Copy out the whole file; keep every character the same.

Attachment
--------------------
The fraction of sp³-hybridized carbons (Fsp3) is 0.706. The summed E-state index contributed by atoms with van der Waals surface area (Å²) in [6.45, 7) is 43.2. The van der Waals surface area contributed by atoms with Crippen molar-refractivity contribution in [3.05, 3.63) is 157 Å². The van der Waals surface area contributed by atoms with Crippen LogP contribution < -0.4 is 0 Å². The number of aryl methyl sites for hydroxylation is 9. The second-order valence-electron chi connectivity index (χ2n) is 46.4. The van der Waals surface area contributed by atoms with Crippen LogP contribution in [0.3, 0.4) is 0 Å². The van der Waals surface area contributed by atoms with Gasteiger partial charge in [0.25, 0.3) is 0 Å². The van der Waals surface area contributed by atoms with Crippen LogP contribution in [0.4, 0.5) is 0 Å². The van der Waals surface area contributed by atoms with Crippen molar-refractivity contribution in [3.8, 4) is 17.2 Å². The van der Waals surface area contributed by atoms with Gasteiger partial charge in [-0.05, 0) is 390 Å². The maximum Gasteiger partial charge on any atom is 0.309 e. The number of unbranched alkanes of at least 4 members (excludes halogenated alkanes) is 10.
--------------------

The fraction of sp³-hybridized carbons (Fsp3) is 0.706. The summed E-state index contributed by atoms with van der Waals surface area (Å²) in [6.45, 7) is 43.2. The van der Waals surface area contributed by atoms with Crippen molar-refractivity contribution in [3.05, 3.63) is 157 Å². The van der Waals surface area contributed by atoms with Crippen LogP contribution < -0.4 is 0 Å². The number of aryl methyl sites for hydroxylation is 9. The second-order valence-electron chi connectivity index (χ2n) is 46.4. The van der Waals surface area contributed by atoms with Crippen LogP contribution in [0.3, 0.4) is 0 Å². The van der Waals surface area contributed by atoms with Gasteiger partial charge in [0.25, 0.3) is 0 Å². The van der Waals surface area contributed by atoms with Crippen LogP contribution in [0.4, 0.5) is 0 Å². The van der Waals surface area contributed by atoms with Crippen molar-refractivity contribution in [3.8, 4) is 17.2 Å². The van der Waals surface area contributed by atoms with Gasteiger partial charge in [-0.05, 0) is 390 Å². The maximum Gasteiger partial charge on any atom is 0.309 e. The number of unbranched alkanes of at least 4 members (excludes halogenated alkanes) is 10.